The Transition From Relapsing to Secondary Progressive MS
Approximately 85% of the people diagnosed with multiple sclerosis are initially diagnosed with the relapsing-remitting form of the disease, according to the National Multiple Sclerosis Society. In our survey, MS in America 2013, 81.9% of more than 3100 respondents report being initially diagnosed with relapsing-remitting MS (RRMS).
RRMS, a form of MS which was defined in 1995 by a panel of international MS experts, is characterized by acute attacks of new or worsening neurological symptoms, such as numbness, weakness, impaired coordination, or vision problems, followed by complete or partial resolution of symptoms. The term remission may be somewhat misleading as symptoms improve dramatically after a relapse or exacerbation, but may still be present to a lesser degree.
When most people think of “remission,” they may think that everything has gone completely back to normal, but this may not be the case. After my temporarily blinding case of optic neuritis in 2000, I recovered my eyesight in about 3 months. However, I still have residual damage from that attack to this day. I’ve just learned to live with my altered vision and don’t think much about it….unless the optic neuritis flares up again.
After each relapse I’ve experienced in the past 13 years, my baseline level of ability or function has shifted with minor residual damage and symptoms which stick around. Over time, I’ve developed a “new normal.”
During a period of time when my MS was definitely getting worse, I remember being somewhat glad to finally experience a significant relapse. Sounds crazy, but that relapse, which was really two relapses over the course of six weeks in the summer of 2009, confirmed to me that I was still in the RRMS stage of the disease. Phew. Who knew that I might be glad to have a relapse?
My fear at the time was the possibility of transitioning into secondary progressive MS (SPMS). Before that massive relapse, I hadn’t experienced one for over a year but I was definitely experiencing progression of my disease, although I had been on disease-modifying treatment since diagnosis. According to everything I had read, this pattern matched the loose definition of SPMS for which current disease-modifying drugs are less effective.
I was conflicted. Isn’t one of the goals of treatment to hopefully have no relapses, or fewer and less severe relapses? If you are not relapsing, then how do you know if you are still in the relapsing-remitting stage of the disease?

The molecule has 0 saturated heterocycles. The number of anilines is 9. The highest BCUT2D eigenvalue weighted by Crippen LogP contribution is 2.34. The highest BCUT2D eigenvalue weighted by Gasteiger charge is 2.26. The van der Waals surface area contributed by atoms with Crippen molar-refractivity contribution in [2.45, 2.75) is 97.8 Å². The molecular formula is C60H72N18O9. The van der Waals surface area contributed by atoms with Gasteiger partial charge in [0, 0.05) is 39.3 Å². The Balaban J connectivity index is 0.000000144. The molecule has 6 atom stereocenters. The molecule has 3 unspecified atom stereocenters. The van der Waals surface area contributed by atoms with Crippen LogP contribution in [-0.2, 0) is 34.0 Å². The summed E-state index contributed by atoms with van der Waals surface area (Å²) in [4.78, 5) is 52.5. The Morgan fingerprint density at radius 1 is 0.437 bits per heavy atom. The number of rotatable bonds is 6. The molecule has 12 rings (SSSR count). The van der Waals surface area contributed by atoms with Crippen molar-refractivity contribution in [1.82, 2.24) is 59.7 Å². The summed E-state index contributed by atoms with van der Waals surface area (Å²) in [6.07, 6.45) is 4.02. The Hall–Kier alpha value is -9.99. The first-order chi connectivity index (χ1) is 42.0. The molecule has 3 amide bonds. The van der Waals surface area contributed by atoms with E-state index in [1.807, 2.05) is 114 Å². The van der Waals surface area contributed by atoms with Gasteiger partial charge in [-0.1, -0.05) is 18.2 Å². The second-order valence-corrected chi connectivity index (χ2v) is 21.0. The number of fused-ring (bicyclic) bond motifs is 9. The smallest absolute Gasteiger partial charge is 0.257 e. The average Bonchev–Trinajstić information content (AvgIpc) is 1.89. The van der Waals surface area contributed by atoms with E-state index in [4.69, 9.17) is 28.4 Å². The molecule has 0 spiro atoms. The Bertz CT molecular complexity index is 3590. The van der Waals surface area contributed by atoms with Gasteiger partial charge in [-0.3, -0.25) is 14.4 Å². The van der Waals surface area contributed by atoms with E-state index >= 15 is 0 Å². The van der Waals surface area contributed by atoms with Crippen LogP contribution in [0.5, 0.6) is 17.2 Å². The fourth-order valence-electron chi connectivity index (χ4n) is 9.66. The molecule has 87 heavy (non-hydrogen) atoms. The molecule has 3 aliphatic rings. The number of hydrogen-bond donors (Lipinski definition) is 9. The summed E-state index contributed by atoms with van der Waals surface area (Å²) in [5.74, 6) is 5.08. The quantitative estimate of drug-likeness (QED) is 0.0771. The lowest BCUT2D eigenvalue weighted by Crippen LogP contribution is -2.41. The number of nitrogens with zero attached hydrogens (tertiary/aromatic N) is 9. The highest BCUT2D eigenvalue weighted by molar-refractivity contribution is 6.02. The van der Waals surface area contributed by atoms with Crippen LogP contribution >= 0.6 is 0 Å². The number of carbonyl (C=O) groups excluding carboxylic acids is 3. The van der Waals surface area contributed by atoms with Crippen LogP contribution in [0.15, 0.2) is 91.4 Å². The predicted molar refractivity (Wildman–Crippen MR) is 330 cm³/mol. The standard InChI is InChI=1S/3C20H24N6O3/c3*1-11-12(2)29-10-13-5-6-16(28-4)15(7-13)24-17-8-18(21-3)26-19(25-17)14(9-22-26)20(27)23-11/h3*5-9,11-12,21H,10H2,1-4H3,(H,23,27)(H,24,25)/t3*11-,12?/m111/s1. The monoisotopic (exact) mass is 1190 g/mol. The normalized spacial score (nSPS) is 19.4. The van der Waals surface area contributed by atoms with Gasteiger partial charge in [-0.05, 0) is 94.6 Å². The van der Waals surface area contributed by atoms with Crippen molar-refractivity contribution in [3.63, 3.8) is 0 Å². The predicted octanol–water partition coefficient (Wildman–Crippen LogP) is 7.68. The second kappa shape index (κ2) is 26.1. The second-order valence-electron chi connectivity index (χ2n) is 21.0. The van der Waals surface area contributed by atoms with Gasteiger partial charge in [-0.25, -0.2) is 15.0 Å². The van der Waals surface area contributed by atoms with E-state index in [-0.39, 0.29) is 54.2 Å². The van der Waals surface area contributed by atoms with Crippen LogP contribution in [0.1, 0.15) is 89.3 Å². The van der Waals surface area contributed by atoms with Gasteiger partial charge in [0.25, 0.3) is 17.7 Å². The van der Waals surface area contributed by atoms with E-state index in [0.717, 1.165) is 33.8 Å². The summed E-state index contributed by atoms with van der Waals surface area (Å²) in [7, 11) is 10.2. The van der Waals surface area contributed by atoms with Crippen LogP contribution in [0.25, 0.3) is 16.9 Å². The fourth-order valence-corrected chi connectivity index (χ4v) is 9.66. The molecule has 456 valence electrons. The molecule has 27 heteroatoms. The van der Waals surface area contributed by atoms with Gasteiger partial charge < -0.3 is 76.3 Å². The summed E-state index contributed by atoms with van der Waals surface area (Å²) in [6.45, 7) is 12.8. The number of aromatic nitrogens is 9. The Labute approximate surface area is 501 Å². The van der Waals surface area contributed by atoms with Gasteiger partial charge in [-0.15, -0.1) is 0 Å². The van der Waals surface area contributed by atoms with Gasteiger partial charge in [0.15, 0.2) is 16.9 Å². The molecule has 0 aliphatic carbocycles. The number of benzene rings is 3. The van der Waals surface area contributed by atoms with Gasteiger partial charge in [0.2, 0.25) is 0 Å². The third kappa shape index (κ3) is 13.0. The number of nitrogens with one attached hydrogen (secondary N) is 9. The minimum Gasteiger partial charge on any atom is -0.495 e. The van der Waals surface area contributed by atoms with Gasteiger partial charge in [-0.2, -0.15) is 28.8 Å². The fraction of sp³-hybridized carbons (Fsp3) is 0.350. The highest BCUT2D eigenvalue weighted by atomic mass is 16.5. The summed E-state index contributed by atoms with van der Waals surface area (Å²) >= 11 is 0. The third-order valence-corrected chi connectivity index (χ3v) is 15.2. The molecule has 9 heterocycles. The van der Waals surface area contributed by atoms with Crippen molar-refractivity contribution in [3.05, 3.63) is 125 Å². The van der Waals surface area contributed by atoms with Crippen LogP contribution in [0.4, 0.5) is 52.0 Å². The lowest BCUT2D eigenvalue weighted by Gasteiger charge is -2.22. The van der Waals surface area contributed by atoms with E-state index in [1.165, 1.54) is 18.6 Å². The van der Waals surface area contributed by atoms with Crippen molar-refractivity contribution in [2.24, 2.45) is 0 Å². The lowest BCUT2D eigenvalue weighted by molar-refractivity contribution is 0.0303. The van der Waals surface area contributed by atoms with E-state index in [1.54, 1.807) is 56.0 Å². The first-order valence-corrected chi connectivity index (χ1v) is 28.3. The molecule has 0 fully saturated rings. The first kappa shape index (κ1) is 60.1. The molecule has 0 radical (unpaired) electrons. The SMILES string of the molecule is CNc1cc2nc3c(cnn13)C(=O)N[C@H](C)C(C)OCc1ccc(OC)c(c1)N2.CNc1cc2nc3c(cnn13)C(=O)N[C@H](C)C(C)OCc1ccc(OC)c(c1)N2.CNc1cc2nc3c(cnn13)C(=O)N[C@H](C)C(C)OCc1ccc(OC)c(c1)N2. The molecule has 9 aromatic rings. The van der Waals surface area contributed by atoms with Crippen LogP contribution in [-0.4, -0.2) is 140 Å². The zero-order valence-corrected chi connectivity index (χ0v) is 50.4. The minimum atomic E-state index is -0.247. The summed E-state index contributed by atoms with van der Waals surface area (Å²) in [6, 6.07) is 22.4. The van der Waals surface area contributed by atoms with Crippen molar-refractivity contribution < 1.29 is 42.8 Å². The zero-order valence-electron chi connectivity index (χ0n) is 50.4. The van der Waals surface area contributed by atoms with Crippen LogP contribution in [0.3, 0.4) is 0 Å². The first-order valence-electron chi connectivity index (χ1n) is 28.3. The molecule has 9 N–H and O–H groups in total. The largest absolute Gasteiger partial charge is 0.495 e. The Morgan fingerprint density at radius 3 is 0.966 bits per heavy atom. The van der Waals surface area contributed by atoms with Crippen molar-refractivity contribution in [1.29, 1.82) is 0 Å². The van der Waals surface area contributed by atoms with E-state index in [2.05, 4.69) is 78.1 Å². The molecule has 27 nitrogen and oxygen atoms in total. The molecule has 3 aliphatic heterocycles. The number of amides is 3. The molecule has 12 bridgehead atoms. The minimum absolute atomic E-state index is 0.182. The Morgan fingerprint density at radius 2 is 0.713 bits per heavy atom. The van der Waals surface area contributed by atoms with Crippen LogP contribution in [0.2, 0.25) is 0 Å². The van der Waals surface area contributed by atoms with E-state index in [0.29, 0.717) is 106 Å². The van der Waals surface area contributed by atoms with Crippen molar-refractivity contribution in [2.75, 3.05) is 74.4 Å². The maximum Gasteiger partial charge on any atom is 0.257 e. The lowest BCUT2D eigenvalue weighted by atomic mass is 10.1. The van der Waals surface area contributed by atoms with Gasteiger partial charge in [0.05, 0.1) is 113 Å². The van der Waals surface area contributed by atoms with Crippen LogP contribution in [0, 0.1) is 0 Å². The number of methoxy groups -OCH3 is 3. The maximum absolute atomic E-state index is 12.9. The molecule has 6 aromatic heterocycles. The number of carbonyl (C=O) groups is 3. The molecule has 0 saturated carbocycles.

I asked my MS nurse who explained that there is no set criteria by which to determine if a person has transitioned into SPMS. The diagnosis of SPMS is made by looking back at a patient’s disease patterns over a long period of time. My MS nurse says that she will look back over the previous 24 months when SPMS is suspected.
A patient may not have had a distinct relapse during the prior 18-24 months, but measurements of disability have worsened. The patient may notice the gradual worsening or the clinician (doctor or nurse) might note it upon neurological exam. Results from each of the neurological tests performed during an office visit are documented – reflexes, strength, coordination, balance, sensation, etc.
If the MS patient sees his/her neurologist 2 or 3 times each year, then it is easier to see patterns, trends, and fluctuations in disease activity or progression. If he/she only sees the doctor once a year or less, then it is much more difficult to spot gradually worsening vs. normal ups and downs occurring on the particular day of an office visit.
During the 3rd visit the year that I didn’t have a real relapse but was getting worse, my MS nurse said to me (again), “I think we just caught you on a bad day,” to which I responded, “I think we’ve coincidentally caught 3 bad days this year then.” She looked back at her notes and confirmed that I had experienced progression as measured by the neurological exam. We discussed different treatment options which ultimately led to significant improvement in symptoms and quality of life.
When asking the question – have I transitioned to SPMS? – know that the answer isn’t an easy one. You and your doctor will need to look back over prior years to determine if you are simply just stable and maintaining your new normal, or if you are gradually progressing with or without identifiable relapses.
Researchers are beginning to look at better ways to identify the transitional period from RRMS to SPMS as early as possible with the goal of optimizing treatment, if progressive disease needs to be approached differently than relapsing disease.
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